Bucs' Nutting reiterates ownership stance
As principal owner Bob Nutting tightened his grip on the Pirates the past three years, he rejected at least two opportunities to sell the franchise.
Last September, Penguins owners Ron Burkle and Mario Lemieux met with Nutting and tried to convince him to sell. Previously, Pittsburgh attorney Chuck Greenberg, who owns the Pirates' Single-A affiliate in State College, made a similar inquiry.
Both offers were rebuffed — proof, Nutting said Saturday, of his commitment to long-term ownership.
"I cannot reiterate strongly enough that the Pittsburgh Pirates are not for sale, nor have they ever been for sale since I assumed control of the ballclub," Nutting wrote in an e-mail to the Tribune-Review.
Once a minority partner in Kevin McClatchy's ownership group, Nutting became principal owner before the 2007 season. After buying out other members, Nutting controls about 75 percent of the club.
The Pirates have not had a winning season since 1992. After Nutting took control, the front office was revamped and popular veteran players were traded for younger talent.
"We've gone through too much to get the team into position where it can be a championship-caliber team again for Bob to bail before the job's done," team president Frank Coonelly said.
Nutting did not specifically rule out adding new investors to his group.
"The ownership group has certainly changed over time, and I am sure that it will continue to evolve," Nutting wrote. "But what is most important to understand is that I am committed to the long-term success of this organization and seeing our plan through."
Nutting also said the status of baseball's Collective Bargaining Agreement, which expires after the 2011 season, will not affect his ownership status.
"I have a great deal of faith that commissioner (Bud) Selig and his office will continue to be very effective protecting the long-term interests of the game, both in the upcoming CBA and in the future," Nutting wrote. "I can't foresee any change in the upcoming agreement that would change my commitment to the Pirates."
Penguins sources say Burkle went into his meeting with Nutting ready to discuss the parameters of a sale price. However, Nutting insisted no former offer was ever made by Burkle or Lemieux.
Last year, Forbes magazine estimated the value of the Pirates to be $288 million. By comparison, the Texas Rangers, whose sale to Greenberg's group should be completed this spring, are expected to fetch around $500 million.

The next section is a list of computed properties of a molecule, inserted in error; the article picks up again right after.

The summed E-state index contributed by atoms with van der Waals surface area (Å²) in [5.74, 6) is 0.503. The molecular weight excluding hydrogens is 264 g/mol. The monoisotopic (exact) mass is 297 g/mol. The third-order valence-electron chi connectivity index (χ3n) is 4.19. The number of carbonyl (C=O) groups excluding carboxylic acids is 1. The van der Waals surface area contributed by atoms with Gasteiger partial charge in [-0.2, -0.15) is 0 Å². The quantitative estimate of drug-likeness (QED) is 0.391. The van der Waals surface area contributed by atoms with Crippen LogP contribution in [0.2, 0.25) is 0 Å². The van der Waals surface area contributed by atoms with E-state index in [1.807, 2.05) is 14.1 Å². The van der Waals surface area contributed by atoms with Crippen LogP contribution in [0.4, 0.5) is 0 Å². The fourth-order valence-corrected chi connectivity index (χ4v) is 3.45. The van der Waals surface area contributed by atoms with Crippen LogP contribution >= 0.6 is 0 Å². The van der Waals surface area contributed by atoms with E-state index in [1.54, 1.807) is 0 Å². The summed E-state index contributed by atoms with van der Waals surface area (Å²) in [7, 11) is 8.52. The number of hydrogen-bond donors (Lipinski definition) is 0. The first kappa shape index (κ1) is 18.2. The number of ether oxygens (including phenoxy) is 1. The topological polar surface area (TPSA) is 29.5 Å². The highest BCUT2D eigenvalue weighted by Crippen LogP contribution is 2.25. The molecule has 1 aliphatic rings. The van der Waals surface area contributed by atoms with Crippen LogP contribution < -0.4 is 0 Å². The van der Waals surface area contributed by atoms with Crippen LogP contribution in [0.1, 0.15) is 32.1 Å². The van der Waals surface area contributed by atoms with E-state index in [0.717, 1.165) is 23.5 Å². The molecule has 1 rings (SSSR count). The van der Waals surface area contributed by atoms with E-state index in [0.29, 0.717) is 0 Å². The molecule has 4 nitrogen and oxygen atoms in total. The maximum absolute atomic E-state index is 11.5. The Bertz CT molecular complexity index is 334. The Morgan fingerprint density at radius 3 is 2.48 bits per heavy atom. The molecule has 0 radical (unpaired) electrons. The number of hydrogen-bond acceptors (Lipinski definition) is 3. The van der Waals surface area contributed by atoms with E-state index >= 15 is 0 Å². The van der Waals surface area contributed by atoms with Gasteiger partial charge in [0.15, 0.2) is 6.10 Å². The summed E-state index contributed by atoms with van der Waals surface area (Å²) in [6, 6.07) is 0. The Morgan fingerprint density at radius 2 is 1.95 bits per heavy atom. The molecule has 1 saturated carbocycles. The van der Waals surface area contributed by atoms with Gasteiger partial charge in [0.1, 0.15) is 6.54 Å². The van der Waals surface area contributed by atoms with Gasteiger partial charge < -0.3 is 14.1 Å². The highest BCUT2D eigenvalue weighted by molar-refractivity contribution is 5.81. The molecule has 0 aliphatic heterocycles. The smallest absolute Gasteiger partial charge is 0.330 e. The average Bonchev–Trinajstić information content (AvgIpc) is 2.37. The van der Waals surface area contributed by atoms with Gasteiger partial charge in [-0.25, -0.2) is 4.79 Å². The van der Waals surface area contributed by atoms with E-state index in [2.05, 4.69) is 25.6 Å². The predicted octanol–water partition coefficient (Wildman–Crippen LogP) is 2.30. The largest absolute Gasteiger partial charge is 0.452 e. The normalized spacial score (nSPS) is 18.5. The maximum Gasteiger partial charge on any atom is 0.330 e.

Yesterday, Lemieux attended a Penguins workout at Southpointe but declined to speak with reporters. Penguins players who had heard about the possibility of an ownership merger with the Pirates seemed enthusiastic.
"I think it would be great," center Sidney Crosby said. "I could take batting practice."
According to sources close to Burkle, he and Lemieux remain interested in buying the Pirates, despite Nutting's initial veto.
Neither Burkle nor Lemieux has explained the specific reasons for their interest in the Pirates. But the potential business benefits for the teams, which already share FSN Pittsburgh as their television rights-holder, could be immense.
"It would give them a presence for the whole year," said John Clark, director of the sport management program at Robert Morris University. "From a purely business point of view, it is intriguing and it does make sense."
A Pirates-Penguins venture wouldn't unseat the Steelers' from the top market position locally, Clark said. But it would allow ownership to cross-promote, more easily acquire and share corporate sponsors, give it increased leverage with concert promoters and create new merchandising options.
According to Clark, such a deal also would broaden the market demographics for a Pirates-Penguins entity. The Penguins' brand is very strong with young adults, especially college-age sports consumers. The Pirates' demographic tends to be more popular with older, more traditional fans.
"This would allow (ownership) to have a better toehold on the whole market," Clark said.
Dual-sport ownership already exists in several other markets. In Detroit, pizza czar Mike Illitch owns the MLB Tigers and NHL Red Wings. In Toronto, Maple Leaf Sports Entertainment runs the NHL Maple Leafs and NBA Raptors. In Chicago, Jerry Reinsdorf, a former real estate mogul, owns the MLB White Sox and NBA Bulls. In New York, James Dolan, who runs Cablevision, owns the NHL Rangers and NBA Knicks.
Clark noted that a Pirates-Penguins ownership would be in a stronger position than owners in some of those larger markets because Pittsburgh fans have fewer entertainment options.
"What's really interesting about this market is, everyone is a fan of every sports team here," Clark said. "In New York, you may root for either the Rangers or the Islanders or the Devils. You may root for the Mets or the Yankees."
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